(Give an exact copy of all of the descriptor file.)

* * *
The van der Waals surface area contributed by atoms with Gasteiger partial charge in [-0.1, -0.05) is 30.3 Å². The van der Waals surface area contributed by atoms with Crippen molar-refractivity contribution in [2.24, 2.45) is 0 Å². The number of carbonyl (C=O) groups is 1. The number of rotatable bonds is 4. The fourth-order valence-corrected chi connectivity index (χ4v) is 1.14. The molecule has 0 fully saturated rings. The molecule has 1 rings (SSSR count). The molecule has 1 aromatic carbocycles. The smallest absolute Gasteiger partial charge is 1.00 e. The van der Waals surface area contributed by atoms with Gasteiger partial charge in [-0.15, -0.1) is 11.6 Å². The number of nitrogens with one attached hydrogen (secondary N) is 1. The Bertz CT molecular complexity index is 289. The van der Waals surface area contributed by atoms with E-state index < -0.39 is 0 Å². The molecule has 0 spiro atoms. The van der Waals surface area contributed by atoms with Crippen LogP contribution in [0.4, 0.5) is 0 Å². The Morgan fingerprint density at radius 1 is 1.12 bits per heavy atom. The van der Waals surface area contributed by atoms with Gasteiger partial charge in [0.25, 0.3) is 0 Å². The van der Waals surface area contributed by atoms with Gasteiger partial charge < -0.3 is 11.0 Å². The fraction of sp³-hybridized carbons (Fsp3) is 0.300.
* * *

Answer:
The van der Waals surface area contributed by atoms with Gasteiger partial charge in [-0.1, -0.05) is 30.3 Å². The van der Waals surface area contributed by atoms with Crippen molar-refractivity contribution in [2.24, 2.45) is 0 Å². The number of carbonyl (C=O) groups is 1. The number of rotatable bonds is 4. The fourth-order valence-corrected chi connectivity index (χ4v) is 1.14. The molecule has 0 fully saturated rings. The molecule has 1 rings (SSSR count). The molecule has 1 aromatic carbocycles. The smallest absolute Gasteiger partial charge is 1.00 e. The van der Waals surface area contributed by atoms with Gasteiger partial charge in [-0.15, -0.1) is 11.6 Å². The number of nitrogens with one attached hydrogen (secondary N) is 1. The Bertz CT molecular complexity index is 289. The van der Waals surface area contributed by atoms with E-state index < -0.39 is 0 Å². The molecule has 0 spiro atoms. The van der Waals surface area contributed by atoms with Crippen LogP contribution in [0.4, 0.5) is 0 Å². The Morgan fingerprint density at radius 1 is 1.12 bits per heavy atom. The van der Waals surface area contributed by atoms with Gasteiger partial charge in [0.25, 0.3) is 0 Å². The van der Waals surface area contributed by atoms with Gasteiger partial charge < -0.3 is 11.0 Å². The fraction of sp³-hybridized carbons (Fsp3) is 0.300.